Nessus convinces Louis, Teela and Speaker to join him by offering an even faster hyperdrive ship if they survive the journey to Ringworld. This faster ship, which is drawn as a giant sphere, is desperately needed, since the Galactic Core has exploded and threatens to wipe out humans and Kzin in the future when the shockwave arrives.

To reach Ringword, the crew first visits the Puppeteer home worlds, where they switch to an experimental space yacht which contains special weapons and adaptations to protect its occupants from unknown dangers they might encounter. Even so, when they proceed to Ringworld and investigate an inner ring composed of shadow-creating squares, they impinge on wire which cuts the ship and causes them to crash on Ringworld. With the ship disabled, they take off in one-man flying vehicles which are drawn to resemble futuristic motorcycles with cockpits. They hope to reach the rim wall of Ringworld where they should find a spaceport, allowing them to leave this giant faux planet. On their journey, they have a disastrous encounter with some of the hairy natives who misinterpret them as the original Ringworld engineers. These hairy natives look somewhat like Chewbacca from the movie Star Wars.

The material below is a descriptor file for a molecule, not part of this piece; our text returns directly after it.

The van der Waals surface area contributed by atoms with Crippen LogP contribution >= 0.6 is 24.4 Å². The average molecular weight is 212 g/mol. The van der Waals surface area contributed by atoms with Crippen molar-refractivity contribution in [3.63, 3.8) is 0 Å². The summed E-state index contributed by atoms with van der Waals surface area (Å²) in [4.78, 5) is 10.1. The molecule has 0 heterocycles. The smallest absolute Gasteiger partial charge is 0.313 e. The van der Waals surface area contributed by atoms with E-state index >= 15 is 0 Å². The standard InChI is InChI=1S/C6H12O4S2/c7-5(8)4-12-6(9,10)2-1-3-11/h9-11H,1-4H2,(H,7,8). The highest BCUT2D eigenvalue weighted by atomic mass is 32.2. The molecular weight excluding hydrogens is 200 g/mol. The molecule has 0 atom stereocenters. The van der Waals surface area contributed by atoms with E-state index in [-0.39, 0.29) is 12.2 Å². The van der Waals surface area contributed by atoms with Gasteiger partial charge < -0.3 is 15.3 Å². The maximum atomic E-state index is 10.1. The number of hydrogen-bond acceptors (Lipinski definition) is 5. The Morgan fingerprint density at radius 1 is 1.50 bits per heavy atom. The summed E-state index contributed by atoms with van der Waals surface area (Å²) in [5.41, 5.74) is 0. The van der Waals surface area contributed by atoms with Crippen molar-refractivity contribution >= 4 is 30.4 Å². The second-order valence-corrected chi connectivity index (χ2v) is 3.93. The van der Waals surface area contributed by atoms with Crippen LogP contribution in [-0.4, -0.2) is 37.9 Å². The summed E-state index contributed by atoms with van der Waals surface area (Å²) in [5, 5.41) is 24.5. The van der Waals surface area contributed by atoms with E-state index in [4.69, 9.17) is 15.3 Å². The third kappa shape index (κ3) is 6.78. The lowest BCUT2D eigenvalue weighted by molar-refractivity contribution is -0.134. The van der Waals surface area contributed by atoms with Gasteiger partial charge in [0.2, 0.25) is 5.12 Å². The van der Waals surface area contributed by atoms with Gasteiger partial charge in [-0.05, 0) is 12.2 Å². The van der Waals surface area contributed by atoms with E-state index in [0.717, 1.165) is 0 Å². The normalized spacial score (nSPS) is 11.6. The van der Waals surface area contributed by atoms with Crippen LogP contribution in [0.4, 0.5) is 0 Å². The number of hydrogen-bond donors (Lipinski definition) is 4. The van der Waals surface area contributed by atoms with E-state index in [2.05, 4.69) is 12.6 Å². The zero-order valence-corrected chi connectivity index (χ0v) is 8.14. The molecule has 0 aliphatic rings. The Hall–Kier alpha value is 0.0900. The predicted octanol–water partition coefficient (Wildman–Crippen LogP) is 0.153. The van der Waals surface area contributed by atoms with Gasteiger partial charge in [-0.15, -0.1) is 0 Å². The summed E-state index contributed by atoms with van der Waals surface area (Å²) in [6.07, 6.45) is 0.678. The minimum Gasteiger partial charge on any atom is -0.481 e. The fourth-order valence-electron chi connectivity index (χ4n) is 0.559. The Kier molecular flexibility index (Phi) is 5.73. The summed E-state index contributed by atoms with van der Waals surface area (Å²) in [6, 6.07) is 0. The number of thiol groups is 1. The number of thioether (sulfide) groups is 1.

Part 1 ends at the point where Speaker’s flycycle is zapped by flashes of what look like laser beams. The last page cliffhanger shows his vehicle going down as Louis yells, “Speaker!” If you have read Niven’s novel, you will recognize this as the novel’s halfway point where Speaker’s ship is attacked by the ‘sun flowers.’

I had read Ringworld a very long time ago, and found this adaptation a nice quick summary. It visualized for me all of the story elements I had originally enjoyed. Although initially Nessus appeared to be somewhat cartoonish, when I went back and reread the original novel, I realized that the Puppeteer is actually drawn quite faithfully. I did find that a couple of panels were confusing, and sometimes it seems like time skips ahead too far from one panel to another, such as when Louis goes from being bald to containing a full head of hair in the space of one panel.